; Knudsen, 2007
; Vogel, Woodman, & Luck, 2005
), the processes underlying these influences may also overlap and combine to influence information processing (Luck & Hillyard, 1995
). That is, selective attention may act at multiple stages of processing (Yantis & Johnston, 1990
), with the ultimate effect on information processing being influenced by diverse situational and individual difference variables (multilocus selection; Awh, Vogel, & Oh, 2006
; Lavie et al., 2004
). Of particular relevance to this research is the notion that the early attention bottleneck may not always be triggered in an automatic, bottom-up way, but at times may be contingent on whether information and task attributes match a person's task-relevant set (e.g., attributes based on task instructions; Corbetta, Miezin, Dobmeye, Shulman, & Petersen, 1991
; Folk, Remington, & Johnston, 1992
). In addition, cognitive processes such as working memory may affect the on-line representation of set-relevant information (Awh et al., 2006
; Haenny & Schiller, 1988
). Therefore, a person's ability to perform this type of multilocus selection may be influenced by individual differences in working memory capacity (Fukuda & Vogel, 2009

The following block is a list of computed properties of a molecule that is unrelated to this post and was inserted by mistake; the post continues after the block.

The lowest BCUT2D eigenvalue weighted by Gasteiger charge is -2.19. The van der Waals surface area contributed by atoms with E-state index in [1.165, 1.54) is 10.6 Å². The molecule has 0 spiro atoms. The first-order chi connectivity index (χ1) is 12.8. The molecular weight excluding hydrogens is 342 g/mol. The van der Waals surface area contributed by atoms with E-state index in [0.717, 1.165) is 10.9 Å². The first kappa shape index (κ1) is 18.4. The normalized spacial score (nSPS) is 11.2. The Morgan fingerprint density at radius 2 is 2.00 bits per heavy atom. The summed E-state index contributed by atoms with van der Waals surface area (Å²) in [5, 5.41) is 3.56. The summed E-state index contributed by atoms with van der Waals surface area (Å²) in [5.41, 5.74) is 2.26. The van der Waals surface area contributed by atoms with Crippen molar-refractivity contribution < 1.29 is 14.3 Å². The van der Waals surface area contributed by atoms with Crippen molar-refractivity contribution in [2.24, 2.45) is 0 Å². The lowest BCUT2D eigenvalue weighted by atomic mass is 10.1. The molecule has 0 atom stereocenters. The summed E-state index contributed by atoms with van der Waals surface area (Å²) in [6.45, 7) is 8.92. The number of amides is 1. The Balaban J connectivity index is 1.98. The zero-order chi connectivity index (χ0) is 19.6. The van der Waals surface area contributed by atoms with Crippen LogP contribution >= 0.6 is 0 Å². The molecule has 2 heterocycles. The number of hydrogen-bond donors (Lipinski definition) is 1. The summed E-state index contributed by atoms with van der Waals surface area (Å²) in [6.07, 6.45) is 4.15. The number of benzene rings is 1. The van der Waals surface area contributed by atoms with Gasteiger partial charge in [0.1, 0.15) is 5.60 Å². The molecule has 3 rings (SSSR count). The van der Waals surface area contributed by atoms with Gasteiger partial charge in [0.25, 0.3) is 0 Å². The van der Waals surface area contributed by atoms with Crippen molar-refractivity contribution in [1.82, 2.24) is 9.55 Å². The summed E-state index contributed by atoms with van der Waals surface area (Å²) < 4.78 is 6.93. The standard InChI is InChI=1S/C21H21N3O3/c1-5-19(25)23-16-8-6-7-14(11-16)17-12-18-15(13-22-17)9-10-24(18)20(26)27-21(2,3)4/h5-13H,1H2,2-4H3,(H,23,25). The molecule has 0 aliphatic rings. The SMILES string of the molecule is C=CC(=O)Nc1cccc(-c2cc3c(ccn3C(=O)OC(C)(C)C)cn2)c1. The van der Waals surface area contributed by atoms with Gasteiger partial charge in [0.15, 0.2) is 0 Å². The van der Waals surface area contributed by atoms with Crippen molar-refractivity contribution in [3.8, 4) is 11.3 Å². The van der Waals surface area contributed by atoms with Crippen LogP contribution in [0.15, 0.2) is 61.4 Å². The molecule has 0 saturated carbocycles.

). Within a multilocus model, it is possible that the psychopathy-related attentional bias relates fundamentally to an early attention bottleneck, but that in contexts that require the application of a set (i.e., a specific goal-directed focus), working memory capacity is important for maintaining that bottleneck and precluding the processing of secondary information. Overall, the distinction between these stages of attentional selection provides a valuable framework for specifying the attention-related deficits of psychopathic individuals.
The primary aim of the present study was to specify the attentional abnormalities that undermine the processing of secondary affective stimuli in psychopathy and its associated factors. To this end, we modified the task we previously used (Newman et al., 2010
) so that the threat information (color) and threat-irrelevant information (letter) were temporally separated (Mitchell, Richell, Leonard, & Blair, 2006